Future program activities will soon be announced. If you would like to receive future Radical Knowledge announcements, please sign up here.

The graphic identity for Radical Knowledge was developed by Alfalfa Studio, a branding and graphic design firm led by Rafael Esquer and located in Harlem.

Tommi Laitio
Tommi Laitio is Executive Director, Culture and Leisure, for the City of Helsinki. A member of Finland’s capital city Helsinki’s executive team, Laitio has overall responsibility for cultural services, art museum, city museum, libraries, hundreds of sports facilities, youth work and grant policy for culture, sports and youth work. He is an experienced yet enthusiastic leader, innovator and speaker on questions such as civic engagement, diversity, role of cities, children and youth and the importance of culture and leisure. Committed to building capabilities for a good life one has reason to value, Laitio believes that ambition needs to be combined with humility. He oversees a team of 1,800 professionals and a budget of 220 million euros. Helsinki´s Culture and Leisure Division creates annually over 20 million experiences for residents and visitors. Laitio sees management as a question of service. Before joining local government, he led award-winning applied innovation and cultural projects in the non-profit sector both in Finland and in the Netherlands.

Brian Bannon
Brian Bannon is the chief librarian of The New York Public Library.  Bannon is the libraries first-ever Merryl and James Tisch Director.  He is responsible for directing NYPL’s 88 neighborhood branches, as well as the Library’s educational strategy.  Bannon recently served a commissioner and chief executive officer of the Chicago Public Library.  His successful tenures include working at San Francisco Public Library as Chief Executive Officer, at Seattle Public Library and at the Bill and Melinda Gates Foundation.  Bannon came to NYPL in 2019 with 20 years of experience in developing and implementing educational programs, lifting up a culture of learning, reading, and community learning.  Amongst many other accolades, he has been named to Fast Company’s “100 Most Creative People in Business” list and was named one of Chicago’s top 100 innovators by Blue Sky Innovation, a publication of the Chicago Tribune. Bannon received his bachelor of arts from Pacific Lutheran University and his master’s degree in library and information science from the University of Washington Information School.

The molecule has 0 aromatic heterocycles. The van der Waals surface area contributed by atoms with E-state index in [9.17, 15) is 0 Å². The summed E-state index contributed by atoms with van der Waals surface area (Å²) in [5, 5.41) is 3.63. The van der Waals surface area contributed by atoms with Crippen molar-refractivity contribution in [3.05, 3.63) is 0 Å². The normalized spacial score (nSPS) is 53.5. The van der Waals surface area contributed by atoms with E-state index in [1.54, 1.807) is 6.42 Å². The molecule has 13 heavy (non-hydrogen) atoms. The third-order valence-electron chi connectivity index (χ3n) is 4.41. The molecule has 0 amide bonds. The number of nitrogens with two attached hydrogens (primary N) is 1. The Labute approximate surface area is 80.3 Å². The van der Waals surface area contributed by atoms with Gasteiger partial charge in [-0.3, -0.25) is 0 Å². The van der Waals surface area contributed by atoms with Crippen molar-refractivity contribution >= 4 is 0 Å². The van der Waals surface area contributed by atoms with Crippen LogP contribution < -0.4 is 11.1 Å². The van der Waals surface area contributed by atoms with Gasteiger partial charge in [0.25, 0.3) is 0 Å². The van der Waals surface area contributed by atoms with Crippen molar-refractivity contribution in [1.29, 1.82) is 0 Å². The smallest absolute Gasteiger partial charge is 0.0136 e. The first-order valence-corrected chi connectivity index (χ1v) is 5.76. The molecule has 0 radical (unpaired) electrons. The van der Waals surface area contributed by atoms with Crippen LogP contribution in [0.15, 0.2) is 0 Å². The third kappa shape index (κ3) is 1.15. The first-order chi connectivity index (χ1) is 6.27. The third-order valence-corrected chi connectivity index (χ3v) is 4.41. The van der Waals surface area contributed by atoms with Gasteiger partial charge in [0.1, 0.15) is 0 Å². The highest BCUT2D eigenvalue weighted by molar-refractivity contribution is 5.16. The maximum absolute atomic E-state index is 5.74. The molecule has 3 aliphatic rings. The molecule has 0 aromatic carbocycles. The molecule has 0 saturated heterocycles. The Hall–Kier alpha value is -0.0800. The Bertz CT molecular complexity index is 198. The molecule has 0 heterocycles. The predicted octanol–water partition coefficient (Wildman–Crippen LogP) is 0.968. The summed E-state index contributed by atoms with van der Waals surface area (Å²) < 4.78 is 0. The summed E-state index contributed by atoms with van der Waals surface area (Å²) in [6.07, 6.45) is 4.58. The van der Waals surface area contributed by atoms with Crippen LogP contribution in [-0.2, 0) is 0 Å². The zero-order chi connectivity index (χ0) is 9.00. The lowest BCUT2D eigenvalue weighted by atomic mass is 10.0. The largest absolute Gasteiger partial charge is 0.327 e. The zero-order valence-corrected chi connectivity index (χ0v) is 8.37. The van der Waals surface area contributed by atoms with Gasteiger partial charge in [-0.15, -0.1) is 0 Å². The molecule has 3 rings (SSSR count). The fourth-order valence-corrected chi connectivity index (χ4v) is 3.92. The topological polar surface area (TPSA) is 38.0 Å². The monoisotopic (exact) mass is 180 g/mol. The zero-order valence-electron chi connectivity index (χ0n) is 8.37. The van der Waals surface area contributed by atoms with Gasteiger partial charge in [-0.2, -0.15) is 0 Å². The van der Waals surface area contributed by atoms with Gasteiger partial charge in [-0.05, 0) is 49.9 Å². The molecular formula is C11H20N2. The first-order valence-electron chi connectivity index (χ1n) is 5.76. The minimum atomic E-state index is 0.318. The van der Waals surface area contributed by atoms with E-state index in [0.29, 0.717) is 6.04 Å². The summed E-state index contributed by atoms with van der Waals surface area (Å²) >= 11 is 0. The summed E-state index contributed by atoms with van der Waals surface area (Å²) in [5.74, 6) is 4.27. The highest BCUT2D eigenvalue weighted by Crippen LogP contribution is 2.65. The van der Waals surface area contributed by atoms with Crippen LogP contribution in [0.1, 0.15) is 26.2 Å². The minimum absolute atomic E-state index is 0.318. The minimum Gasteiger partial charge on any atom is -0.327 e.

Shannon Mattern:
Dr. Mattern is a Professor of Anthropology at The New School for Social Research. Her writing and teaching focus on archives, libraries, and other media spaces; media infrastructures; spatial epistemologies; and mediated sensation and exhibition. She is the author of The New Downtown Library: Designing with CommunitiesDeep Mapping the Media City, and Code and Clay, Data and Dirt: Five Thousand Years of Urban Media; and A City is Not a Computer, forthcoming from Princeton University Press (August 10, 2021). In addition to writing dozens of articles and book chapters, she also contributes a regular long-form column about urban data and mediated infrastructures to Places, a journal focusing on architecture, urbanism, and landscape, and she collaborates on public design and interactive projects and exhibitions.